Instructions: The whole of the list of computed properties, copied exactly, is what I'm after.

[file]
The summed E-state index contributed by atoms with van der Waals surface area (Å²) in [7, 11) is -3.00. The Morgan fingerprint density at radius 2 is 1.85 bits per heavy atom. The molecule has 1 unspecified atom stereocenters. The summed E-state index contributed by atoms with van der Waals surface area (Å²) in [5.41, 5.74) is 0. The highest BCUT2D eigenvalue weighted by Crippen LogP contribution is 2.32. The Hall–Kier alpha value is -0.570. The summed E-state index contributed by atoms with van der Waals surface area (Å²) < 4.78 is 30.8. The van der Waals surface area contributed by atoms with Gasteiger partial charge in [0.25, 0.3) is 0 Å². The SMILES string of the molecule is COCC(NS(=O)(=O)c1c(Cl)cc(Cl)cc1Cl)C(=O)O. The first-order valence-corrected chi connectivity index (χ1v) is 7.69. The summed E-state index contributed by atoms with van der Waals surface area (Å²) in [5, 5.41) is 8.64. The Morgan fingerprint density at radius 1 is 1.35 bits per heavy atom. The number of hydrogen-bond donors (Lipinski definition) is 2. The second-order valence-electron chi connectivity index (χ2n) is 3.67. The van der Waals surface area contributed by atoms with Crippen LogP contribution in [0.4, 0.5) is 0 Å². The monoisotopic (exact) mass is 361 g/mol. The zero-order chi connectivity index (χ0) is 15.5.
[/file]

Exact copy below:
The summed E-state index contributed by atoms with van der Waals surface area (Å²) in [7, 11) is -3.00. The Morgan fingerprint density at radius 2 is 1.85 bits per heavy atom. The molecule has 1 unspecified atom stereocenters. The summed E-state index contributed by atoms with van der Waals surface area (Å²) in [5.41, 5.74) is 0. The highest BCUT2D eigenvalue weighted by Crippen LogP contribution is 2.32. The Hall–Kier alpha value is -0.570. The summed E-state index contributed by atoms with van der Waals surface area (Å²) < 4.78 is 30.8. The van der Waals surface area contributed by atoms with Gasteiger partial charge in [0.25, 0.3) is 0 Å². The SMILES string of the molecule is COCC(NS(=O)(=O)c1c(Cl)cc(Cl)cc1Cl)C(=O)O. The first-order valence-corrected chi connectivity index (χ1v) is 7.69. The summed E-state index contributed by atoms with van der Waals surface area (Å²) in [5, 5.41) is 8.64. The Morgan fingerprint density at radius 1 is 1.35 bits per heavy atom. The number of hydrogen-bond donors (Lipinski definition) is 2. The second-order valence-electron chi connectivity index (χ2n) is 3.67. The van der Waals surface area contributed by atoms with Crippen LogP contribution in [0.4, 0.5) is 0 Å². The monoisotopic (exact) mass is 361 g/mol. The zero-order chi connectivity index (χ0) is 15.5.